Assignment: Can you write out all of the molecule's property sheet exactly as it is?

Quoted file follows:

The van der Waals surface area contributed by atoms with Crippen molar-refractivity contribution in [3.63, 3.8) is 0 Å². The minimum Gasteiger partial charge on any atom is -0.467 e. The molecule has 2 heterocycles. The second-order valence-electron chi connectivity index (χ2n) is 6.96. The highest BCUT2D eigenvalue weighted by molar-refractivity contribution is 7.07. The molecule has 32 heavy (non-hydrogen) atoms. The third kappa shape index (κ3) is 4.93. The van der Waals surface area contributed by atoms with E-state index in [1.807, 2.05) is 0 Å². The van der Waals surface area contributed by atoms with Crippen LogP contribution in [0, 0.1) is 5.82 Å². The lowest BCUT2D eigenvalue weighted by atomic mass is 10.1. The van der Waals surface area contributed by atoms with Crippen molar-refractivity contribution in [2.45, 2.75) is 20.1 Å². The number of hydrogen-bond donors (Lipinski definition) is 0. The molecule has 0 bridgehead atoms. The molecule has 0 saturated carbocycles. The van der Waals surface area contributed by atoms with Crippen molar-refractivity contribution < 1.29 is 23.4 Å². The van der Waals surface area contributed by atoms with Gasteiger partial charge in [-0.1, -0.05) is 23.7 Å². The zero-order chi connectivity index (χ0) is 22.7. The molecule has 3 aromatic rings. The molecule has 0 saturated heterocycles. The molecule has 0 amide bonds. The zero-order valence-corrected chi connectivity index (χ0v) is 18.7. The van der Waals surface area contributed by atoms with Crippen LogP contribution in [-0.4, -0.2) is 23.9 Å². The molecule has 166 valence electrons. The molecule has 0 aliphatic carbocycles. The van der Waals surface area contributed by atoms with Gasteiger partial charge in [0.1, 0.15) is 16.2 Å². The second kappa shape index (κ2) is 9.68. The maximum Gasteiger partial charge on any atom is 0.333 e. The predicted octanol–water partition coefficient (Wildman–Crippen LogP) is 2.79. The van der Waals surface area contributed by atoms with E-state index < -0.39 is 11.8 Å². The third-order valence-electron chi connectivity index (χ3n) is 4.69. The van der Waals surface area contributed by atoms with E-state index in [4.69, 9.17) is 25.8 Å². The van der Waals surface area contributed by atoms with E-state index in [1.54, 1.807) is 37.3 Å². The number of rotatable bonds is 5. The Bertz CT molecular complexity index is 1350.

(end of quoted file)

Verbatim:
The van der Waals surface area contributed by atoms with Crippen molar-refractivity contribution in [3.63, 3.8) is 0 Å². The minimum Gasteiger partial charge on any atom is -0.467 e. The molecule has 2 heterocycles. The second-order valence-electron chi connectivity index (χ2n) is 6.96. The highest BCUT2D eigenvalue weighted by molar-refractivity contribution is 7.07. The molecule has 32 heavy (non-hydrogen) atoms. The third kappa shape index (κ3) is 4.93. The van der Waals surface area contributed by atoms with E-state index in [1.807, 2.05) is 0 Å². The van der Waals surface area contributed by atoms with Crippen LogP contribution in [0, 0.1) is 5.82 Å². The lowest BCUT2D eigenvalue weighted by atomic mass is 10.1. The van der Waals surface area contributed by atoms with Crippen molar-refractivity contribution in [2.45, 2.75) is 20.1 Å². The number of hydrogen-bond donors (Lipinski definition) is 0. The molecule has 0 bridgehead atoms. The molecule has 0 saturated carbocycles. The van der Waals surface area contributed by atoms with Crippen molar-refractivity contribution < 1.29 is 23.4 Å². The van der Waals surface area contributed by atoms with Gasteiger partial charge in [-0.1, -0.05) is 23.7 Å². The zero-order chi connectivity index (χ0) is 22.7. The molecule has 3 aromatic rings. The molecule has 0 saturated heterocycles. The molecule has 0 amide bonds. The zero-order valence-corrected chi connectivity index (χ0v) is 18.7. The van der Waals surface area contributed by atoms with Crippen LogP contribution in [-0.4, -0.2) is 23.9 Å². The molecule has 166 valence electrons. The molecule has 0 aliphatic carbocycles. The van der Waals surface area contributed by atoms with Gasteiger partial charge in [0.1, 0.15) is 16.2 Å². The second kappa shape index (κ2) is 9.68. The maximum Gasteiger partial charge on any atom is 0.333 e. The predicted octanol–water partition coefficient (Wildman–Crippen LogP) is 2.79. The van der Waals surface area contributed by atoms with E-state index < -0.39 is 11.8 Å². The third-order valence-electron chi connectivity index (χ3n) is 4.69. The van der Waals surface area contributed by atoms with E-state index in [4.69, 9.17) is 25.8 Å². The van der Waals surface area contributed by atoms with E-state index in [1.54, 1.807) is 37.3 Å². The number of rotatable bonds is 5. The Bertz CT molecular complexity index is 1350.